Wednesday, March 9, 2011

Disturbed Sleep

Parshat VaYikra
3 Adar, 5771
March 9th, 2011

...בלילה ההוא נדדה שנת המלך
That night, the king’s sleep was disturbed.
Megillat Esther, 6:1
אמר רבי תנחום, “שנת מלכו של עולם”
Said Rabbi Tanhum, “that is, the sleep of the King of the world was disturbed.”
Talmud, Megillah 15b

Megillat Esther is a see-saw.

It’s a strange image, I know, but accurate. The book begins with inanity, chaos, instability, and the threat of death despite the worth of its Jewish characters.

But within Esther is a fulcrum, after which entropy becomes order, hatred is defeated, and our fate rises (can you see the see-saw?) towards redemption.

The verse you see above is that fulcrum. It is roughly the center of the book and exactly the turning point (clearly a term well-fashioned) of the story.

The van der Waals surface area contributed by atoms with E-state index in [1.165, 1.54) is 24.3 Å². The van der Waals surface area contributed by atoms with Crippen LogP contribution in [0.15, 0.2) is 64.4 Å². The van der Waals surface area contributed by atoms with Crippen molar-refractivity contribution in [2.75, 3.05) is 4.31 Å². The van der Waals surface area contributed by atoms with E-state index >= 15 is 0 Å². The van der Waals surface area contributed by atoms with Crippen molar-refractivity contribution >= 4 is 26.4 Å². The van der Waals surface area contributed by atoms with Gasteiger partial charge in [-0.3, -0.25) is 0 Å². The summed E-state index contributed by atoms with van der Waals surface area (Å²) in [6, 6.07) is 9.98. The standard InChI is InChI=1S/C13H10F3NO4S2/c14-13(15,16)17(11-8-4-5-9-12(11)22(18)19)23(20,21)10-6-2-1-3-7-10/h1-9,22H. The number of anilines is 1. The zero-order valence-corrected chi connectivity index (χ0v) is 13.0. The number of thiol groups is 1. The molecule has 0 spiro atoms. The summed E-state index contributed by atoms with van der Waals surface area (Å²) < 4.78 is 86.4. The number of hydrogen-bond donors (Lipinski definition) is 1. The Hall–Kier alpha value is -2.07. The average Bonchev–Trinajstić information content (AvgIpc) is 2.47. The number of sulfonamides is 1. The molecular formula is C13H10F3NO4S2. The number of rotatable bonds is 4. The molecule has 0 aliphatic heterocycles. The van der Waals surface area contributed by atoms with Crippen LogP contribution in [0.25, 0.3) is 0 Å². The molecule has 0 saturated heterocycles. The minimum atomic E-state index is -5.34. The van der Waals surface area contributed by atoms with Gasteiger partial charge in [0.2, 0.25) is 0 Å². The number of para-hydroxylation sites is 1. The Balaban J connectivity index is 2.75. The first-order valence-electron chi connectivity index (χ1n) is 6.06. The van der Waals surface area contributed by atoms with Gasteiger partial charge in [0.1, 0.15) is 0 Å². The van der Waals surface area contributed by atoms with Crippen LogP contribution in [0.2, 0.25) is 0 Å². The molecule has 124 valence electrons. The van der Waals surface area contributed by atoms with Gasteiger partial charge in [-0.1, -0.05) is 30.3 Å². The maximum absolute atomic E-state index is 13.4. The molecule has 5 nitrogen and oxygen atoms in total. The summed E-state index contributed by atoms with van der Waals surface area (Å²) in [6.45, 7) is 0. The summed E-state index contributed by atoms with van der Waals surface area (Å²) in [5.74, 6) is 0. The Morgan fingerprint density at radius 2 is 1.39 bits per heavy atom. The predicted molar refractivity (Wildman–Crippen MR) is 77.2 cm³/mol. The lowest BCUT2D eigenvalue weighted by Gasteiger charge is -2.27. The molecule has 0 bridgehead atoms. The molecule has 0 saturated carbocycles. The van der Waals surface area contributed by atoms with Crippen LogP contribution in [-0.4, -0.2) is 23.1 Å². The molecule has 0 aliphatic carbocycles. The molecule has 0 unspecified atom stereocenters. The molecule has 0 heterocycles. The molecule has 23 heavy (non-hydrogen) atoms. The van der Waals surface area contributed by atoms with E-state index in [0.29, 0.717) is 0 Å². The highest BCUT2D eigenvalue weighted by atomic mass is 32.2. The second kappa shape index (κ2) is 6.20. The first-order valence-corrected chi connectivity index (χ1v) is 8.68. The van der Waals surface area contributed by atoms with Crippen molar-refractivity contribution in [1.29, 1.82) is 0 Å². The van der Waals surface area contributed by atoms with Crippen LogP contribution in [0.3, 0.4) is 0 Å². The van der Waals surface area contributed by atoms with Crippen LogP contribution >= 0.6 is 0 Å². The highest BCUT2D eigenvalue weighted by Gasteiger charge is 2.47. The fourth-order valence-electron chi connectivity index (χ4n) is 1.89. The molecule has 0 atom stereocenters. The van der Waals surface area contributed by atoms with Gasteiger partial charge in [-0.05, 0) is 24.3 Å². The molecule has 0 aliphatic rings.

Interestingly, our rabbis rarely read this verse as applying to Ahashverosh; rather, it was God’s sleep being disturbed. The Holy One, finally, decided to wake up and intervene upon our behalf.

This interpretation is shocking. Not only does it imply that Holy One can choose to be absent from human affairs, but that God is also open to changing God’s mind. The Kedushat Levi, a brilliant hassidic commentary, teaches that the righteous in each generation possess the power to persuade the Holy One onto a different course.

In this case, let us be Godly rather than righteous. If the Divine can change opinions, it is certainly human virtue to allow oneself to be persuaded. Sometimes changing our principles is the best evidence that we have them.

No comments:

Post a Comment